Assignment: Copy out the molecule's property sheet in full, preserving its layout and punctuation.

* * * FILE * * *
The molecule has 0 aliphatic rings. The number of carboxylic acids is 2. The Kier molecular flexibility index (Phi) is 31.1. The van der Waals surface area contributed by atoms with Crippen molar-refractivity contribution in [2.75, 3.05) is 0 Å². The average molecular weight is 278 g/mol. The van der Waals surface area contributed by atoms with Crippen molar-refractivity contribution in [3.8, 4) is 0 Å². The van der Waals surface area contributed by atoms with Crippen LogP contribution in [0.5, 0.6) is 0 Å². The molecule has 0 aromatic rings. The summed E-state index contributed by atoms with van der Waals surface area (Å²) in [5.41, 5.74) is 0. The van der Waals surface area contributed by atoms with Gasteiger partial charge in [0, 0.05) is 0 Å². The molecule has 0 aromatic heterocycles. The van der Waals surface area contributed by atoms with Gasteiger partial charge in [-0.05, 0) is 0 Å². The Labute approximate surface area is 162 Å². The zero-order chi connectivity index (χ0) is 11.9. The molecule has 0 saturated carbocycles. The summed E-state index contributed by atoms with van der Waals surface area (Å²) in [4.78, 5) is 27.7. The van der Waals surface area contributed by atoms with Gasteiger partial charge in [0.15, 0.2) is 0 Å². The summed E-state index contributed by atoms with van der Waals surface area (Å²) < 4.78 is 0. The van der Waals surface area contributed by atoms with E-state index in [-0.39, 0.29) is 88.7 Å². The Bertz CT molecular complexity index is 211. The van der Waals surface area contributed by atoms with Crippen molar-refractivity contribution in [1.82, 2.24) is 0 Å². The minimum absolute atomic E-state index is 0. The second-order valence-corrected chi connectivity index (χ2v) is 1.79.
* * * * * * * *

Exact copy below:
The molecule has 0 aliphatic rings. The number of carboxylic acids is 2. The Kier molecular flexibility index (Phi) is 31.1. The van der Waals surface area contributed by atoms with Crippen molar-refractivity contribution in [2.75, 3.05) is 0 Å². The average molecular weight is 278 g/mol. The van der Waals surface area contributed by atoms with Crippen molar-refractivity contribution in [3.8, 4) is 0 Å². The van der Waals surface area contributed by atoms with Crippen LogP contribution in [0.5, 0.6) is 0 Å². The molecule has 0 aromatic rings. The summed E-state index contributed by atoms with van der Waals surface area (Å²) in [5.41, 5.74) is 0. The van der Waals surface area contributed by atoms with Gasteiger partial charge in [0, 0.05) is 0 Å². The molecule has 0 aromatic heterocycles. The van der Waals surface area contributed by atoms with Gasteiger partial charge in [-0.05, 0) is 0 Å². The Labute approximate surface area is 162 Å². The zero-order chi connectivity index (χ0) is 11.9. The molecule has 0 saturated carbocycles. The summed E-state index contributed by atoms with van der Waals surface area (Å²) in [4.78, 5) is 27.7. The van der Waals surface area contributed by atoms with Gasteiger partial charge in [0.15, 0.2) is 0 Å². The summed E-state index contributed by atoms with van der Waals surface area (Å²) < 4.78 is 0. The van der Waals surface area contributed by atoms with E-state index in [-0.39, 0.29) is 88.7 Å². The Bertz CT molecular complexity index is 211. The van der Waals surface area contributed by atoms with Crippen molar-refractivity contribution in [1.82, 2.24) is 0 Å². The minimum absolute atomic E-state index is 0. The second-order valence-corrected chi connectivity index (χ2v) is 1.79.